Over time, and in particular since the 1920’s, the investment industry has professionalized and produced many different philosophies and investment styles. The technical and fundamental aspects of investment are now taught as academic subjects in further education, used as the basis for MBA’s in business schools and for professional qualifications.
Several high profile investors have contributed to the development of investment as a profession. We will look at the most influential investors of the last 100 years, from Benjamin Graham onwards. By outlining their philosophy, we can see which elements of their investment philosophy are relevant to the everyday investor.
Group 1: Value investors
This group is made up of those investors who worked with Benjamin Graham or are influenced by Graham and the most famous current proponent of his style, Warren Buffett.
Benjamin Graham – Graham wrote one of the most famous investment theses of all time, “The Intelligent Investor”, which is a textbook guide to fundamental analysis (the method of looking into the financial health and growth prospects of a company). For Graham, a good investment was one that showed value (the shares were not overpriced in relation to a fair valuation) and which represented a low downside risk (low debt levels, healthy profit margins). A direct result of his work was the incorporation by law of financial transparency of companies listed on the US stock market.
Warren Buffett – a student and then colleague of Graham’s, Buffett is the most famous investor of all time. Through his fund management arm, Berkshire Hathaway, he has built a large following of everyday investors and further developed Graham’s philosophy of value investment. He believes that investing is for the long term, and that an investment should only be made at a discount to its fair valuation. Other guidelines that he follows are:
Ensure a margin of safety, or protection from downside risk by recognizing that not everyone will have the same definition of fair value.
Invest in a company that is debt-free or has very low levels of debt.
Look for healthy dividend yields.
Companies should have stable and / or growing profit margins, showing that they are able to generate cash and fund their own growth.
Do not invest in any company which is involved in a business that you do not understand, or which is heavily dependent on a commodity such as Oil and Gas.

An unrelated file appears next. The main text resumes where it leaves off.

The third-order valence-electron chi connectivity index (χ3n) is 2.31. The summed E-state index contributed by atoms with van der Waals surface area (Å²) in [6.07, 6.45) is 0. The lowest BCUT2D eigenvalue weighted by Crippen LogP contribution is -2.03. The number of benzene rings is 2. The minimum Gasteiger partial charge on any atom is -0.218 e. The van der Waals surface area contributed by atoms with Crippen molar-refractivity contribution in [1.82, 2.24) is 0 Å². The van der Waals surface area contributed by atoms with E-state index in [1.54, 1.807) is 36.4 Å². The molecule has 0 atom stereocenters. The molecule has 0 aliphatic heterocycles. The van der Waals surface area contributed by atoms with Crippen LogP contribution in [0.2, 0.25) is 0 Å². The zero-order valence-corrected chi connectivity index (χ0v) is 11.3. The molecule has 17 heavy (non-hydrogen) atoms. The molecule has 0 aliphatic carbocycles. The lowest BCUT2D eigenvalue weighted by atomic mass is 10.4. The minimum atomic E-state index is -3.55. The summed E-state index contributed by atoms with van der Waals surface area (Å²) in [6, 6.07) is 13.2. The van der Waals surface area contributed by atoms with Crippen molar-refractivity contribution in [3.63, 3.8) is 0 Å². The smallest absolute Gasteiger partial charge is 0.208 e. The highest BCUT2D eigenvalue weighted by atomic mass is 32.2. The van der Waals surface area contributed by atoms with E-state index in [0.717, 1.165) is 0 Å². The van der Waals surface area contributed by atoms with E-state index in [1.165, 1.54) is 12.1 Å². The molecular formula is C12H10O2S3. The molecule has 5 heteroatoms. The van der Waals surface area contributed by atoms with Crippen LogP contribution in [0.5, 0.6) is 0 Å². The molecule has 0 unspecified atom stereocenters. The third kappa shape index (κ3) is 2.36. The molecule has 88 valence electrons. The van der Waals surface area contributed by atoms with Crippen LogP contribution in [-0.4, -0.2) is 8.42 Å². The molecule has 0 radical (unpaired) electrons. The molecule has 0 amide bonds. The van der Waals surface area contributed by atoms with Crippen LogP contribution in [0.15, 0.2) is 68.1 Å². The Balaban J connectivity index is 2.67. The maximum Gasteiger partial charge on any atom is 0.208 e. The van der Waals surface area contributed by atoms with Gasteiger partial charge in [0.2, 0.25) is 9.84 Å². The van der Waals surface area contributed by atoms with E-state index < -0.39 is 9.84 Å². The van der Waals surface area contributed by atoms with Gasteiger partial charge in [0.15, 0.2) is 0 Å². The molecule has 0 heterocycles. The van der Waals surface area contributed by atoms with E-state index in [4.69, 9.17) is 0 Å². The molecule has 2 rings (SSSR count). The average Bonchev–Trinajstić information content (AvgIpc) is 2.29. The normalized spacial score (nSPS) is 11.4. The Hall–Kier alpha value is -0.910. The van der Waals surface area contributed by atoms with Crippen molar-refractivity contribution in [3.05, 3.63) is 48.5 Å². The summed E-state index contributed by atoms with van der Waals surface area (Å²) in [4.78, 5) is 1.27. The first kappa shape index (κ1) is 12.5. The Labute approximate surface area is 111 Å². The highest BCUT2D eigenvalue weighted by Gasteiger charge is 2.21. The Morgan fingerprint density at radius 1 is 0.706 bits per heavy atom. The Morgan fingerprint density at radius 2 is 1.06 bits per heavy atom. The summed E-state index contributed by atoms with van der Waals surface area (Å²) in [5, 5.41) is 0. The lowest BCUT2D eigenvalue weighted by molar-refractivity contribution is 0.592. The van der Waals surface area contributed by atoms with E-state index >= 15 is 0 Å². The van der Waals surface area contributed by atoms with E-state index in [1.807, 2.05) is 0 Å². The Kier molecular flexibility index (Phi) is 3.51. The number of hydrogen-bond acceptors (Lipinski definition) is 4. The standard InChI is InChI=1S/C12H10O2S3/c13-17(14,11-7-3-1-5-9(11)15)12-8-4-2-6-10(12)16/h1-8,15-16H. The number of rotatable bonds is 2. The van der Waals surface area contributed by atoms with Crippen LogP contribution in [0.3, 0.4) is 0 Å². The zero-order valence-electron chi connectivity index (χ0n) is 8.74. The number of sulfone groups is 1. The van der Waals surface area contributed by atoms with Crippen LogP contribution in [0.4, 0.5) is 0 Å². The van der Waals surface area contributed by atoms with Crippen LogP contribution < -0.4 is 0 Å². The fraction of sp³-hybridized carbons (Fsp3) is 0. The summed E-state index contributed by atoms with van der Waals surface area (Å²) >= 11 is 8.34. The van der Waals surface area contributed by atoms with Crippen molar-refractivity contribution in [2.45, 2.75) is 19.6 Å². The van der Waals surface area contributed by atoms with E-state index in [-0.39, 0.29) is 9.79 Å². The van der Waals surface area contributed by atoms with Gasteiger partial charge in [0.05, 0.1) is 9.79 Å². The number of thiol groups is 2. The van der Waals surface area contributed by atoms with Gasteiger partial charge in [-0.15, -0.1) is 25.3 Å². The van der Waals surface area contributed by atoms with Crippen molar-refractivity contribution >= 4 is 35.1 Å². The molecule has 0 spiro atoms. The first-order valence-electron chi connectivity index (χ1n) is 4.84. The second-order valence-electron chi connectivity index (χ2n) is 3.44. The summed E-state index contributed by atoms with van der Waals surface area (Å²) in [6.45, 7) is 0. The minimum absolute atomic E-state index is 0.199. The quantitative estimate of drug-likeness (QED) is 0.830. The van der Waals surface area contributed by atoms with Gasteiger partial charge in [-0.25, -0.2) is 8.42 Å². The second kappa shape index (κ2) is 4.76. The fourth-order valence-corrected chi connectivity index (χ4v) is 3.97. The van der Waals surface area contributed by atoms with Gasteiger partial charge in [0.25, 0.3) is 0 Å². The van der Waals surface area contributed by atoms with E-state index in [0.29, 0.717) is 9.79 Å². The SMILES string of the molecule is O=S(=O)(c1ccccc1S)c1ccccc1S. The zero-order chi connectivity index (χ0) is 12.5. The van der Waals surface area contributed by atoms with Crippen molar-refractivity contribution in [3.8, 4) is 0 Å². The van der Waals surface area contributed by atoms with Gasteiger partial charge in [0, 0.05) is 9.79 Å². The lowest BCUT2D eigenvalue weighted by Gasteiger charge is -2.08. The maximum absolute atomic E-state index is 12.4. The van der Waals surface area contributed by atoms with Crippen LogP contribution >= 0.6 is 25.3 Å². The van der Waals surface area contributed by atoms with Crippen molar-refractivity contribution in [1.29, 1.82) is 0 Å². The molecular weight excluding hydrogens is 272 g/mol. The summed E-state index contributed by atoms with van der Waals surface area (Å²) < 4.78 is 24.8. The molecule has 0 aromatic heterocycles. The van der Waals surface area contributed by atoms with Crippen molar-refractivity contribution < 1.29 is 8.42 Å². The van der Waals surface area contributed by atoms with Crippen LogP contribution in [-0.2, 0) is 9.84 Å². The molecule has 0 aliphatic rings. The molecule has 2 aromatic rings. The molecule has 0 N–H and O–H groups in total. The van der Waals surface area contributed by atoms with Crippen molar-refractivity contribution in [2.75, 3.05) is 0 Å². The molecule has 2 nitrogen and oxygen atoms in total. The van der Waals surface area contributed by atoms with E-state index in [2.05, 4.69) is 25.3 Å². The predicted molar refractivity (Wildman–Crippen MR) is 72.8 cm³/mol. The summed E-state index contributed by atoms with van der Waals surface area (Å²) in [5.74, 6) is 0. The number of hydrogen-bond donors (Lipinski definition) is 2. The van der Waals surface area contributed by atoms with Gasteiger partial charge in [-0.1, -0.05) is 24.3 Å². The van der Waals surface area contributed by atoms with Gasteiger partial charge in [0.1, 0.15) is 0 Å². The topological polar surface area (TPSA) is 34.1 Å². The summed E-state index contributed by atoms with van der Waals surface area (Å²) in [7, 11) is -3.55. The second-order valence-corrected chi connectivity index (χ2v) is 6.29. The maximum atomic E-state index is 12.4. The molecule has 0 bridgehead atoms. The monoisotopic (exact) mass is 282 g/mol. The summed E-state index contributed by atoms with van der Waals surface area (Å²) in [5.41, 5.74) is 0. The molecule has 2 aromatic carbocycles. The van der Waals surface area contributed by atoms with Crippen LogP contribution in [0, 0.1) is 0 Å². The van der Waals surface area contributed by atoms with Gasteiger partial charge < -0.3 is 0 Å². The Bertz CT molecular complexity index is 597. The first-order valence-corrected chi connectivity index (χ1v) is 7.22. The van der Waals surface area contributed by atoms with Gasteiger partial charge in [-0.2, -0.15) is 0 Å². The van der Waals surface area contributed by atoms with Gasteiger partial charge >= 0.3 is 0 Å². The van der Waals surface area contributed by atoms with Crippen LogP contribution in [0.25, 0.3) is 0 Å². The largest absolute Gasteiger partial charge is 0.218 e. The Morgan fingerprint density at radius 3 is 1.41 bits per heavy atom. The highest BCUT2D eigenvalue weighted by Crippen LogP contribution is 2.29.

Charlie Munger – the business partner of Warren Buffett, Charlie Munger is known as the more contrarian and assertive in the partnership. Like Buffett, Munger has chosen to gift almost all of his wealth to philanthropic causes. Munger has supported Buffett in his quest to find undervalued companies that are in difficult situations, and which other investors have been afraid of investing in.
Group 2: Contrarian and other philosophies
George Soros – the most famous short-term investor of current times, Soros has made his money by taking aggressive bets on the direction of foreign currencies, commodity prices and equities based on his macroeconomic forecasts. His most famous trade remains his bet in 1992 that the British Pound would decrease in value against the German Mark. By borrowing billions of Pounds and converting them into Marks, he was able to exploit the difference when the Pound crashed by buying the Pounds back with the more valuable Marks. Controversial and not always popular, Soros is still an influential voice in macroeconomics.
John Bogle – the founder of Vanguard, one of the largest fund houses in the world, Bogle played arguably the biggest part of any fund manager in popularizing mutual funds. He did this by creating funds with lower fees and pioneered the use of index funds - passive investing that follows the composition of the stock market. He has consistently supported the use of index funds for the everyday investor alongside low fees, rational analysis and a long-term investment horizon.
Bill Gross – the founder of Pacific Investment Management Company (PIMCO) and philanthropist, PIMCO has consistently been placed as the largest bond fund in the world. Gross is famous as the Las Vegas casino worker with two university degrees, who says that he learnt most of his investment skills at the blackjack table: never borrow too much and never risk too much of your capital. In 2011, he warned against investing in US Treasuries at a time when the returns were at risk due to inflation.
Peter Lynch – the now retired manager of the Magellan Fund at US fund house Fidelity, this fund achieved consistently higher than average returns and grew from $20 million to $14 billion under his stewardship. An active proponent of the “never off” approach, Lynch worked around the clock researching and talking to companies. He invested using a fundamental approach, and his published books outline his investment philosophy:
Only invest in what you know about
The importance of good management of a company
Do not attempt to predict macroeconomic indicators such as interest rates
Use common sense when looking at a company’s fundamentals: can you describe what it does and why you are investing?
- Many of the most successful investors pursued investment ideas over a long period and regarded the potential investment as a “lifetime” holding.
- Some investors stick to sectors where they have direct commercial experience – often investing in “what you know” is advisable if you are going it alone.
- Common sense and never over-paying is the most helpful tool for the everyday investor. If an investment is too good to be true, then it generally is